IN THE summer of 2017, as her son Michael was beginning to think about life after college at Missouri, Lisa Porter had an idea. The health-conscious Porters had already eaten vegetarian at home in Columbia, Mo., for more than a decade, but with the NBA draft looming for Michael, Lisa decided the family needed to up its game. She reached out to a raw vegan chef she'd been corresponding with, a chiropractor-turned-health-guru from England named Doug Graham, and asked him if he'd be willing to spend some time cooking for the Porters before Michael and his younger brother Jontay, who reclassified to play alongside Michael, started school. Graham arrived with his food dehydrator, ready to revolutionize the family's diet.
The 2017 Gatorade National Player of the Year, Michael was already a highly touted recruit but was looking for another edge. That summer, he and Jontay adhered to Graham's raw-food vegan diet, dining on such delicacies as zucchini-crust "pizza," "cinnamon rolls" composed largely of dehydrated bananas, and lots of smoothies. "I didn't go straight from vegetarian to [raw] vegan," he says. "I slowly transitioned to not as much dairy. My body felt much better after I ate the fruit, the vegetables, the smoothies. I could have a workout and recover so much quicker."
Michael, who played sparingly last season at Missouri because of a back injury, was selected No. 14 overall by the Nuggets in June. He is one of several prominent athletes who have experimented with plant-based diets in recent years. Among them are the Celtics' Kyrie Irving, tennis star Venus Williams and Yankees pitcher CC Sabathia. Many alter their diets to boost performance; others make a change to aid in recovery from injuries.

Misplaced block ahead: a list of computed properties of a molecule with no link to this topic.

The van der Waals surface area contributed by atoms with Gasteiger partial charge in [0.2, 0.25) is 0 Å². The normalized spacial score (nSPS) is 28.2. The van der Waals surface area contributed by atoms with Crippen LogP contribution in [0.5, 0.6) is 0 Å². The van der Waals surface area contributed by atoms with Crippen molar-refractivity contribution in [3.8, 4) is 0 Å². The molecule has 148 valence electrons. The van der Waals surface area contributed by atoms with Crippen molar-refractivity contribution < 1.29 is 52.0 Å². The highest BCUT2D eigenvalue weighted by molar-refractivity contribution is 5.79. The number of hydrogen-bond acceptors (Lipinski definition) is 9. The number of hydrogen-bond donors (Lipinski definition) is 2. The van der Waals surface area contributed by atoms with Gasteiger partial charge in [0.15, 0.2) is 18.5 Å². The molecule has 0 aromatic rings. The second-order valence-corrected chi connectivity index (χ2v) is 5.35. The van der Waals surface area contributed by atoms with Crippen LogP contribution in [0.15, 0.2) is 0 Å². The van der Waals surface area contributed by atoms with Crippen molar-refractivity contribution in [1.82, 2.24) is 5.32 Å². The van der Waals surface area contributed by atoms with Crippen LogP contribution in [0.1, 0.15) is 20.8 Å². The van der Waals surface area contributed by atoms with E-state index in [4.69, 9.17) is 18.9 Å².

As he begins his NBA career—Porter is rehabbing from back surgery—he is all in on the diet. His training includes loading up on bananas and other fruit-heavy meals. One of his favorite snacks: chips that Graham makes by dehydrating vegetables, which Porter says taste like Doritos dipped into guacamole. Friends have sampled offerings from Porter's training table. "They'll admit," he says, "that it tastes pretty good."
RECIPE: CHICKPEA BURGERS
From Kansas City Chiefs dietitian Leslie Bonci
Cook chickpeas. Once cooled, mix with parsley or basil, onion, garlic and sun-dried tomatoes in a food processor. Add cumin, turmeric, salt, pepper and tahini. Form mixture into patties. Heat a skillet over medium heat. Add oil, and cook burgers for two to three minutes per side. Sauté onions until translucent. Add herbs, red pepper, pureed tomatoes and agave. Combine vegan mayo, dill, lemon juice and garlic in a small bowl and serve on top of the patties. For full recipe go to SI.com/eats